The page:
Clinton is likely to launch an exploratory committee or other placeholder entity in early April, to take advantage of most or all of the federal campaign fundraising period that begins April 1, four strategists and supporters said.
The details of what kind of entity she should launch are still under debate among close advisers, strategists said. They requested anonymity because Clinton is still considering her choices and has made it clear that she wants to keep most of the deliberations private.
An exploratory committee would function as a de-facto announcement, but Clinton could then take her time establishing muscular organizations in Iowa, New Hampshire and other key states, one Democratic strategist supporting her said.
“She wouldn’t really be exploring anything,” the strategist said.
A “leadership” PAC would be another way of planting her campaign flag without announcing a formal Clinton for President organization, and money that a PAC took in would not count against the federal totals for what individuals may give directly to campaigns.
But it now appears less likely that Clinton would form her own political action committee, strategists said. That is mostly because, like an incumbent, Clinton already has a ready political network and no fear of running out of money.
It is still quite possible that Clinton would skip the stutter-step approach and simply announce her full-fledged presidential campaign this spring.
Much of the political machinery that helped get Obama elected twice has already swung behind a Clinton candidacy — adding to the feel of quasi-incumbency.
Podesta is advising her unofficially and is expected to become the campaign chairman. He has already announced that he will leave the White House within weeks. White House communications director Jennifer Palmieri is expected to assume the same title for the Clinton campaign in March or April.
Collectively, Clinton’s team represents a break from the past. With few exceptions, none of the new team played the most senior roles in her 2008 campaign, and many worked actively against her as part of the Obama operation. More hiring is underway, filling out press, research, digital, political, field and other departments.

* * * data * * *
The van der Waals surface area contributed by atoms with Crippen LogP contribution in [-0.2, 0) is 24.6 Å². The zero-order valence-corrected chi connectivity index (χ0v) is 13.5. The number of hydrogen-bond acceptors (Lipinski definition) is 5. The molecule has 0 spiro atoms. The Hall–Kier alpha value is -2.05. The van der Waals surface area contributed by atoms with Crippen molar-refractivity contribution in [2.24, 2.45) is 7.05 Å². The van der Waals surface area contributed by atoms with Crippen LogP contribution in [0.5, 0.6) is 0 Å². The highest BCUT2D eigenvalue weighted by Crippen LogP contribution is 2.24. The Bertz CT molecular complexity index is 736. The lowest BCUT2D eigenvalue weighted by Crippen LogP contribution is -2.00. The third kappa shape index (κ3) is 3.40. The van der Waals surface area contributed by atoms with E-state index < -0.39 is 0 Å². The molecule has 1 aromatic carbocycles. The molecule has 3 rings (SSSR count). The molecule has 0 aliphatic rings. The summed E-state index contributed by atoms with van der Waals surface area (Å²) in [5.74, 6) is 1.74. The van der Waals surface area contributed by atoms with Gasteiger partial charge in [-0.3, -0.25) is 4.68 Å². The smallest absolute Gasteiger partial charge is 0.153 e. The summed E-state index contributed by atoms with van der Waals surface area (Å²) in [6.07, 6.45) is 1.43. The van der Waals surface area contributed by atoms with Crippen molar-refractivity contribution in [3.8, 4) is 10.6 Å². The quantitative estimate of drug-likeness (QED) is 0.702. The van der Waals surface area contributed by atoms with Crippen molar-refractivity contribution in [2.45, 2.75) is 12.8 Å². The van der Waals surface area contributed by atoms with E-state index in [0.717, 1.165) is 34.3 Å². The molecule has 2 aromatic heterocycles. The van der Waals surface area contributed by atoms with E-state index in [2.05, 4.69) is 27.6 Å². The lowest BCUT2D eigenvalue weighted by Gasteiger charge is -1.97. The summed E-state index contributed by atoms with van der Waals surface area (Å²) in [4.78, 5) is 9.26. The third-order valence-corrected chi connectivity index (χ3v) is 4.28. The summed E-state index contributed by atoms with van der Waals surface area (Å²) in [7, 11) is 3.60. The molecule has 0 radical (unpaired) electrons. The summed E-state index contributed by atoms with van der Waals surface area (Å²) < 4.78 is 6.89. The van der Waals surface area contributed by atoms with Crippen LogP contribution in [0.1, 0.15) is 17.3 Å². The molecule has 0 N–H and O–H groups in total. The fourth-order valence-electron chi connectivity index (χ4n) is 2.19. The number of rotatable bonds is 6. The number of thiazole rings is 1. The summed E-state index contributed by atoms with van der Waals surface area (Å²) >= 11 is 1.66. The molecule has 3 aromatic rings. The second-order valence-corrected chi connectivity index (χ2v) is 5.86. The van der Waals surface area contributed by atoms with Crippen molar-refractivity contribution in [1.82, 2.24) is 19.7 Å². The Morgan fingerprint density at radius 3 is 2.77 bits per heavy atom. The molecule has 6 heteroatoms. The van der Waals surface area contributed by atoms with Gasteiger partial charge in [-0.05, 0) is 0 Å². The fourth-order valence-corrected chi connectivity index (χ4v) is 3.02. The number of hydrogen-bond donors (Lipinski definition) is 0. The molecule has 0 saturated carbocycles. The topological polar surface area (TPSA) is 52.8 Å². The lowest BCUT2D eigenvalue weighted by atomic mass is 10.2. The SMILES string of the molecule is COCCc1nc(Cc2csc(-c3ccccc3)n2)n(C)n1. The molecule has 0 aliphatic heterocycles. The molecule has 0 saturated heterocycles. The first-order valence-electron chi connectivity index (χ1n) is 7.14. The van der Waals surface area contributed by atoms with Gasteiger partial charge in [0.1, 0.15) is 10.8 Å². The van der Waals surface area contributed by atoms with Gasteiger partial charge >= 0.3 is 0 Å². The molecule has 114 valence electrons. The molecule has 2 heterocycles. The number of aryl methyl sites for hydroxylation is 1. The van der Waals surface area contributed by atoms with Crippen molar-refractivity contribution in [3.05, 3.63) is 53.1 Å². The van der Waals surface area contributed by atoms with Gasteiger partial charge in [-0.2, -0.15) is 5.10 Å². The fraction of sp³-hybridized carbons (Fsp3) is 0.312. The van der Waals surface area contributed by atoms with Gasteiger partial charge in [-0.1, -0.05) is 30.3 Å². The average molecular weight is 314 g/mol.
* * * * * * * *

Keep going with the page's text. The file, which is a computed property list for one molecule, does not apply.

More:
Clinton is revamping her communications and press strategy after a 2008 campaign marked by toxic relations between the campaign and the press. Joel Benenson, an Obama pollster now serving as a chief Clinton adviser, Palmieri and Podesta all have good relationships with reporters.
Recent discussions among the Clinton cadre have centered on ways she can communicate through the political press and in spite of it, strategists said, including ways she can exploit social-media outlets that did not exist when she ran in 2008.
Benenson is leading some of the discussions about communications strategy and other topics, two people familiar with recent meetings said. Clinton has ruled out the idea of locating her campaign headquarters in White Plains, N.Y., near her suburban home in Chappaqua; the office will be in Manhattan or Brooklyn, strategists said.
Ahead of an announcement, Clinton aides and advisers are charting the issues and policies where Clinton might break with Obama. One strategist advising Clinton said the differences will showcase some of Clinton’s more populist and “base-friendly” domestic-policy ideas in the absence of strong primary opposition.
Speaking in Canada last month, Clinton said that although she credits Obama with leading the country out of a deep recession, “I would have differences, everybody would have differences, about what else could have been done.”
She has also hinted that she will cast her national-security leadership as more sure-footed than Obama’s. A telling remark to the Atlantic magazine last summer about Obama’s trademark caution on foreign affairs later brought an apology.
“Great nations need organizing principles, and ‘Don’t do stupid stuff’ is not an organizing principle,” she had said.
At the same time, Democratic strategists said, no one wants a repeat of the awkward 2000 campaign, when Al Gore, the sitting vice president, appeared to stiff-arm President Bill Clinton. Obama is said to be prepared to do whatever he can do to help her.
Republicans are ready to pounce on any attempt to portray her as an outsider after more than two decades in official Washington. Her advisers assume that Republican criticism will only intensify and serve a purpose similar to the primary season as a proving ground.
Clinton’s circle also dislikes comparisons to incumbency, insisting that she will campaign hard and on her own terms.
“You can’t be something you aren’t,” Clinton spokesman Nick Merrill said. “She’s not an incumbent and wouldn’t run as one. Make no mistake, if she runs, she will present solutions to our toughest challenges, she will take nothing for granted, and she will fight for every vote.”